Supreme Court tosses challenge to Trump’s immigrant census plan
The Supreme Court ruled 6-3 on Friday to dismiss a challenge to the Trump administration’s exclusion of undocumented immigrants from the U.S. census, the once-per-decade population count used to allocate House seats among the states.
The decision broke along ideological lines, with the court’s six conservative justices finding that the lawsuit brought by nearly two dozen states was premature. The court’s three more liberal members dissented.
If the courts take no further action on President Trump’s plan, the Friday ruling would effectively allow him to subtract undocumented residents from his mandatory January apportionment report to Congress, which could reduce House seats and federal funding among states with large undocumented populations.
But an attorney for the American Civil Liberties Union (ACLU) who argued against the Trump plan before the justices last month said more lawsuits would follow if the administration took steps to apply the policy.
“If the Administration actually tries to implement this policy, we’ll sue. Again. And we’ll win,” Dale Ho, who directs the ACLU’s voting rights project, said in a tweet.
The majority’s reluctance to halt Trump’s plan at this time reflected, in part, some of the practical difficulties his administration faces in attempting to implement the presidential memorandum he issued last summer that set the policy in motion.
In July, Trump directed Commerce Secretary Wilbur Ross to bring him two sets of census data: one that reflects each state’s population, including noncitizens, and another that would allow for the exclusion of undocumented immigrants from the apportionment base.
But it’s unclear how the Commerce Department would carry out Trump’s directive.
In their unsigned opinion Friday, the majority said “the policy may not prove feasible to implement in any manner whatsoever, let alone in a manner substantially likely to harm any of the plaintiffs here.”
“At present, this case is riddled with contingencies and speculation that impede judicial review,” the majority wrote. “The President, to be sure, has made clear his desire to exclude aliens without lawful status from the apportionment base.
“But the President qualified his directive by providing that the Secretary should gather information ‘to the extent practicable” and that aliens should be excluded ‘to the extent feasible,’” the opinion continued. “Any prediction how the Executive Branch might eventually implement this general statement of policy is no more than conjecture at this time.”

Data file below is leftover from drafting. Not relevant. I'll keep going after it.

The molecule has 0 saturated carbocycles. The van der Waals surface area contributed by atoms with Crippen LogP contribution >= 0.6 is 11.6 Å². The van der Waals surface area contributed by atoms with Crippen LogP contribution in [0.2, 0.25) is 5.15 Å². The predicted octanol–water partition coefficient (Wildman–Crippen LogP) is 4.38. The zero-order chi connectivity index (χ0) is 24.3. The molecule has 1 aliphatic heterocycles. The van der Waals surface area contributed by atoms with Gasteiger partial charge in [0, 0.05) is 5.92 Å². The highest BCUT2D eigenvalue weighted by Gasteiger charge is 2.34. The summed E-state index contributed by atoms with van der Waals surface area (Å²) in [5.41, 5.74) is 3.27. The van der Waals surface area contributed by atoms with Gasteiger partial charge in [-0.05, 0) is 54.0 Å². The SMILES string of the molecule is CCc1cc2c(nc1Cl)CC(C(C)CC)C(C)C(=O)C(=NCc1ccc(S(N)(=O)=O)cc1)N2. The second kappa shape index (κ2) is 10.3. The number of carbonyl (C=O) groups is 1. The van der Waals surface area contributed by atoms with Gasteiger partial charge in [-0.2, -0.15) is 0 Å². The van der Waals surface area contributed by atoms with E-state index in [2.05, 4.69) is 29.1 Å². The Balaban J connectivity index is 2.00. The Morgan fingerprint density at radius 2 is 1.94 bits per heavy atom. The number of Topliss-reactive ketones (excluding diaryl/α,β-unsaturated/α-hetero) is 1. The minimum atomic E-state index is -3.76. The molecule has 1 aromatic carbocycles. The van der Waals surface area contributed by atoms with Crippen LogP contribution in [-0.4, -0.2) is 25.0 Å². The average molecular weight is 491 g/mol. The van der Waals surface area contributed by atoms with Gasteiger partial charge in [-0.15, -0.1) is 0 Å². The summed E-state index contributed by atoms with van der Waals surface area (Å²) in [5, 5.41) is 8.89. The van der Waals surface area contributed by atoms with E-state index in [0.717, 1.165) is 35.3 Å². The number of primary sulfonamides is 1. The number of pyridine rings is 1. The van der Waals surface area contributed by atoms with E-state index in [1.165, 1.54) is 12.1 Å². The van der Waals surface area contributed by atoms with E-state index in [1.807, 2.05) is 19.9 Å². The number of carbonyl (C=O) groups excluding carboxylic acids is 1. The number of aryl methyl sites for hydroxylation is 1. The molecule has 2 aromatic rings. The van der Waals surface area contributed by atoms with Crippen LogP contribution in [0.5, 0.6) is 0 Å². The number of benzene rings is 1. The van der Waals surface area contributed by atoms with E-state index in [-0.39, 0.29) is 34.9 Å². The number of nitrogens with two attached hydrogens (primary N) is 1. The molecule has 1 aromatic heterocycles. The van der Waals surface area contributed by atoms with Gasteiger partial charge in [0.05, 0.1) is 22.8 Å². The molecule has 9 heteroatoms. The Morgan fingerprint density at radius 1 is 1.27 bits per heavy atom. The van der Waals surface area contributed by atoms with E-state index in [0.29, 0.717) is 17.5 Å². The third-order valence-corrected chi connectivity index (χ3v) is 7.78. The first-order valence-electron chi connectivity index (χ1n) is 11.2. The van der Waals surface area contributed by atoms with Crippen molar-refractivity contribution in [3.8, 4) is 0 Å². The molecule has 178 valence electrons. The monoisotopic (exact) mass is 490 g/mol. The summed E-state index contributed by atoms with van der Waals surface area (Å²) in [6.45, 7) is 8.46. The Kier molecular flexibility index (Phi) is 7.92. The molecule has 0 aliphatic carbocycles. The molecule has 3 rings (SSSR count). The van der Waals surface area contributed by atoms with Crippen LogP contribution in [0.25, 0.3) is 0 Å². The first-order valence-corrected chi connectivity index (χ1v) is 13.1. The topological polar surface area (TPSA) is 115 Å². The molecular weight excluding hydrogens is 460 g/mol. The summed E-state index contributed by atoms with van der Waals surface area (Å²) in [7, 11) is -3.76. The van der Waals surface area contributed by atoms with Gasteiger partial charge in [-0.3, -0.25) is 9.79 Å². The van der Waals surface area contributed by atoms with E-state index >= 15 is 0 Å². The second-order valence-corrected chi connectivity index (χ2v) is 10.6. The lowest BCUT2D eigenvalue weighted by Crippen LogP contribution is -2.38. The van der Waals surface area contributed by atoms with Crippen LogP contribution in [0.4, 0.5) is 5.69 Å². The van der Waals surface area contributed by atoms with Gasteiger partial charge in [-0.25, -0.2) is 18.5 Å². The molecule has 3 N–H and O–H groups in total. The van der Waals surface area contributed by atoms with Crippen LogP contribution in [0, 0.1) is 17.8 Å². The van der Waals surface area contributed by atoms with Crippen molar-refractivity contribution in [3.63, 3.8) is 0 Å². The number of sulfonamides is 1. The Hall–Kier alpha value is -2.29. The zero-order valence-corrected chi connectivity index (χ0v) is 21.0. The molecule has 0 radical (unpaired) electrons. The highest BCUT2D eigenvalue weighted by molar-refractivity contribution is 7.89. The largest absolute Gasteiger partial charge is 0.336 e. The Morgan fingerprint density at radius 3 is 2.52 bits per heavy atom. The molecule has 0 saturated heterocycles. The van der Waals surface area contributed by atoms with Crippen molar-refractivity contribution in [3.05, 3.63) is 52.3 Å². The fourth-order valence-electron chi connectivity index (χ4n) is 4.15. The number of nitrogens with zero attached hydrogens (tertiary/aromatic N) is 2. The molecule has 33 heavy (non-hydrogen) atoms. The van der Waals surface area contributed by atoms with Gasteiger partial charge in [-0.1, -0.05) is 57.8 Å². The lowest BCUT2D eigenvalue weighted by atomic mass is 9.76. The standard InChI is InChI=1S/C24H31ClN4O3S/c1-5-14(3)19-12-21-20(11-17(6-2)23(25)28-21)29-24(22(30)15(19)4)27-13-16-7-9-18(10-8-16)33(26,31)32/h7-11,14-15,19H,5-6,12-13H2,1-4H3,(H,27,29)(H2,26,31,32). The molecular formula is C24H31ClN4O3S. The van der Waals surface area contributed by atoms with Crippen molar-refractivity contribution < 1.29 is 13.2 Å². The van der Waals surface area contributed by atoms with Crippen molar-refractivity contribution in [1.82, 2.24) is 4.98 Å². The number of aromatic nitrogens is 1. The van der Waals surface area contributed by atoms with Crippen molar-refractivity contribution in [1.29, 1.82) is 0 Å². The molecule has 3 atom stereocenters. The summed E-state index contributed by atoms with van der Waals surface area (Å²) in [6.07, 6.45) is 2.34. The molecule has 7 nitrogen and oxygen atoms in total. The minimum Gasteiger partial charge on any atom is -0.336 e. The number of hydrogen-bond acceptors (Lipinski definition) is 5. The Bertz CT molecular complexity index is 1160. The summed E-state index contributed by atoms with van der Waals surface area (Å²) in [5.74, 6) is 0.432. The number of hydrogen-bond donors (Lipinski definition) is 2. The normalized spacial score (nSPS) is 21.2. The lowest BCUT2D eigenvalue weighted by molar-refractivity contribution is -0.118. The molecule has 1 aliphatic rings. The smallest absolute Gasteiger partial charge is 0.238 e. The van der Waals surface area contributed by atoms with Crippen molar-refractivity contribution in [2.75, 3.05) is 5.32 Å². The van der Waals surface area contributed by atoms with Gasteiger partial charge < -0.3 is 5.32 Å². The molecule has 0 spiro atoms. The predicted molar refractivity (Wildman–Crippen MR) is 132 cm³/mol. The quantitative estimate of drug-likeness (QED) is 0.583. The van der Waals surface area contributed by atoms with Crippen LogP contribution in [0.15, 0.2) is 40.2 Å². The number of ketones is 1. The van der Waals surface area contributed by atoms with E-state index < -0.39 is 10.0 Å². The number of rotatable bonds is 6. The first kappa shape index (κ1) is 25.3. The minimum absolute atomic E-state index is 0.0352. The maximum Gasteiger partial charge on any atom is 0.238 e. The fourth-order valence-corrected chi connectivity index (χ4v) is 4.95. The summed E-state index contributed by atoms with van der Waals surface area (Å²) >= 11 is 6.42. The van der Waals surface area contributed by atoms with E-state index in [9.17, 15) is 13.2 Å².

Trump’s July policy announcement sparked immediate legal challenges from nearly two dozen states, Washington, D.C. and a coalition of nongovernmental organizations.
His presidential memorandum cited California — though without identifying it by name — as an example of a state that has unjustly benefited from its large share of undocumented residents, which is estimated at around 2.2 million, or more than 6 percent of its total population. Trump’s memo indicates that his plan could result in the state losing two to three seats in the House.
In addition to establishing congressional representation, the amount of funding states receive under various federal programs may also be tied to the state’s raw census number.
In September, a three-judge panel of a New York-based federal district court ruled against Trump’s plan, finding that he had unlawfully exceeded his authority over the census. The court blocked the administration, though not the president himself, from including information about undocumented immigrants in his January apportionment report to Congress, which prompted the administration’s appeal to the Supreme Court.
On Friday, the court’s three liberal members signed onto a 21-page dissent written by Justice Stephen Breyer, arguing that the court should have seized the opportunity to invalidate Trump’s plan.
“The plain meaning of the governing statutes, decades of historical practice, and uniform interpretations from all three branches of Government demonstrate that aliens without lawful status cannot be excluded from the decennial census solely on account of that status,” Breyer wrote.
“The Government’s effort to remove them from the apportionment base is unlawful,” he continued, “and I believe this Court should say so.”
—Updated at 11:52 a.m.
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